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Getting Child Support When You're Afraid of the Other Parent

New TA Brief! Using Data in Domestic Violence Work: Spotlight on Legal Information for Families Today (LIFT) in New York City's Family Court System

Navigating family court can be overwhelming, confusing, and stressful for families. Many people have financial barriers to accessing counsel, cannot qualify for traditional civil legal services, and are self-represented in their legal matters. The stress and risks involved in court appearances are amplified for survivors of violence. As part of an effort to build evidence for promising solutions, the Resource Center on Domestic Violence: Child Protection and Custody (RCDV:CPC) worked with Legal Information for Families Today (LIFT) to design and implement a client feedback process. This snapshot highlights LIFT’s experience augmenting their existing data to incorporate client voices systematically and measure the impact of their legal consultation services for self-represented families. 

Click here to download!

Getting Child Support When You're Afraid of the Other Parent

New Palm Card and Webinar Recordings! Getting Child Support When You're Afraid of the Other Parent

Palm Card
A resource for survivors and advocates working with survivors – a palm card booklet designed to help survivors assess risks associated with receiving child support and be equipped to navigate the child support process more safely.  The booklet provides an overview of safety options, guidance on steps for opting out of child support services, and examples of common child support processes that may elevate risk for survivors. The booklet is intended to help survivors, and advocates working with survivors, make informed and empowered decisions about child support.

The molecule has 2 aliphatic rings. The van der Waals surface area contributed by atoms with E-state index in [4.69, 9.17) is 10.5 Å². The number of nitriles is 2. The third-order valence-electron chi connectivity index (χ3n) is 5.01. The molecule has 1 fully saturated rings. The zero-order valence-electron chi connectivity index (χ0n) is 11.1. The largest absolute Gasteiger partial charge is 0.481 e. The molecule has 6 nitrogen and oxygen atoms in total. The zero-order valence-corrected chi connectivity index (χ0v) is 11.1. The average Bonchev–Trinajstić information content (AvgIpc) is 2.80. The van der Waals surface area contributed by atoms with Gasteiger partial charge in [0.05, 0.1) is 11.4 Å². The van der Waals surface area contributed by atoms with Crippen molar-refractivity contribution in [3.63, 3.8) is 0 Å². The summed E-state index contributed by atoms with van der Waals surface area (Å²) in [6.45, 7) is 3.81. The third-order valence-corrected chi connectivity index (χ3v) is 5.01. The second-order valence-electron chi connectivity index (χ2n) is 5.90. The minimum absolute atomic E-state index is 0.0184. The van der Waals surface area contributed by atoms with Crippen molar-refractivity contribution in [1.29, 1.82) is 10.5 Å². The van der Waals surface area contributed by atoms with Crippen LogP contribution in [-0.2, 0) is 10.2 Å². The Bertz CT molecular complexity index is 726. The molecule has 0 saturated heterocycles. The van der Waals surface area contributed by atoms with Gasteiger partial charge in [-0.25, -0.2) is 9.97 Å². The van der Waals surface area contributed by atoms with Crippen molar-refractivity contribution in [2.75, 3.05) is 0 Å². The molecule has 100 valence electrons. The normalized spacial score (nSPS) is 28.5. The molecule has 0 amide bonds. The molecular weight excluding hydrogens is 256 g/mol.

Click here to download the palm card!


Webinar - Part 1

This webinar gives examples of how local DV programs can work with local child support agencies to tailor the information on the card to local processes and resources and build a coordinated approach to enhancing survivor safety within the child support program. The primary audience for this webinar is domestic violence advocates working in local and state programs and child support professionals.

Click here to view the webinar!



Webinar - Part 2

This webinar starts with a quick introduction to the booklet and then picks up with questions posed during the introductory webinar that time did not permit the presenters to answer, such as: (1) Can undocumented victims get support and does the other parent have to be in the U.S.? (2) How can victims enforce orders where a parent refuses to pay? (3) Can victims get address protection when getting support and how is that determined? and (4) What should victims know about hospital paternity and birth certificate paperwork if they don’t want to address paternity or inform the other parent? 

Click here to view the webinar!

20 Facts for Domestic Violence Awareness Month